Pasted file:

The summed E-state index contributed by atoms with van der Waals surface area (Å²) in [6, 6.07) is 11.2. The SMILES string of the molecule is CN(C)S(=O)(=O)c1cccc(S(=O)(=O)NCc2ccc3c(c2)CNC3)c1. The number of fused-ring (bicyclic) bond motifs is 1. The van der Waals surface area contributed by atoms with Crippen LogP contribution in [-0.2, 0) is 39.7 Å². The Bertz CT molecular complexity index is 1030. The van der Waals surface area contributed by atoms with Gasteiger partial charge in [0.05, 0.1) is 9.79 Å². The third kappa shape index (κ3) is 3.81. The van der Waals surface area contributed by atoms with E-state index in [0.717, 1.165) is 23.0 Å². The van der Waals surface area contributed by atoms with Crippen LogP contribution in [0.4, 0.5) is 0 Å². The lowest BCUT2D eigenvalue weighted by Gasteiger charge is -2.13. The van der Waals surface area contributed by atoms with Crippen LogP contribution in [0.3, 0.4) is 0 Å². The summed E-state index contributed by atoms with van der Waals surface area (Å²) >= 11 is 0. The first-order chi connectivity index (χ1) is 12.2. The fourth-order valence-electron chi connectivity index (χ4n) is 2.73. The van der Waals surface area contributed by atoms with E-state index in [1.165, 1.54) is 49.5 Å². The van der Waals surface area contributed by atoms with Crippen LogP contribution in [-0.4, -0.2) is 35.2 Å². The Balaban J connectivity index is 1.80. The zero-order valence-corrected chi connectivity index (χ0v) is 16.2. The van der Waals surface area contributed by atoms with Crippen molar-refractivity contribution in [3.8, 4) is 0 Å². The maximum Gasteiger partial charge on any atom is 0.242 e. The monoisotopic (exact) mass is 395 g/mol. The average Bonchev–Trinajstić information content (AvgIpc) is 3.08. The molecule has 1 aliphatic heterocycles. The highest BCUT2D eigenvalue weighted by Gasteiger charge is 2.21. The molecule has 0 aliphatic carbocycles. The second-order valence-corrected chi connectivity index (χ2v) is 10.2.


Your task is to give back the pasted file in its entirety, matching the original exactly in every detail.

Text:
The summed E-state index contributed by atoms with van der Waals surface area (Å²) in [6, 6.07) is 11.2. The SMILES string of the molecule is CN(C)S(=O)(=O)c1cccc(S(=O)(=O)NCc2ccc3c(c2)CNC3)c1. The number of fused-ring (bicyclic) bond motifs is 1. The van der Waals surface area contributed by atoms with Crippen LogP contribution in [-0.2, 0) is 39.7 Å². The Bertz CT molecular complexity index is 1030. The van der Waals surface area contributed by atoms with Gasteiger partial charge in [0.05, 0.1) is 9.79 Å². The third kappa shape index (κ3) is 3.81. The van der Waals surface area contributed by atoms with E-state index in [0.717, 1.165) is 23.0 Å². The van der Waals surface area contributed by atoms with Crippen LogP contribution in [0.4, 0.5) is 0 Å². The lowest BCUT2D eigenvalue weighted by Gasteiger charge is -2.13. The van der Waals surface area contributed by atoms with Crippen LogP contribution in [0.3, 0.4) is 0 Å². The summed E-state index contributed by atoms with van der Waals surface area (Å²) >= 11 is 0. The first-order chi connectivity index (χ1) is 12.2. The fourth-order valence-electron chi connectivity index (χ4n) is 2.73. The van der Waals surface area contributed by atoms with E-state index in [1.165, 1.54) is 49.5 Å². The van der Waals surface area contributed by atoms with Crippen LogP contribution in [-0.4, -0.2) is 35.2 Å². The Balaban J connectivity index is 1.80. The zero-order valence-corrected chi connectivity index (χ0v) is 16.2. The van der Waals surface area contributed by atoms with Crippen molar-refractivity contribution in [3.8, 4) is 0 Å². The maximum Gasteiger partial charge on any atom is 0.242 e. The monoisotopic (exact) mass is 395 g/mol. The average Bonchev–Trinajstić information content (AvgIpc) is 3.08. The molecule has 1 aliphatic heterocycles. The highest BCUT2D eigenvalue weighted by Gasteiger charge is 2.21. The molecule has 0 aliphatic carbocycles. The second-order valence-corrected chi connectivity index (χ2v) is 10.2.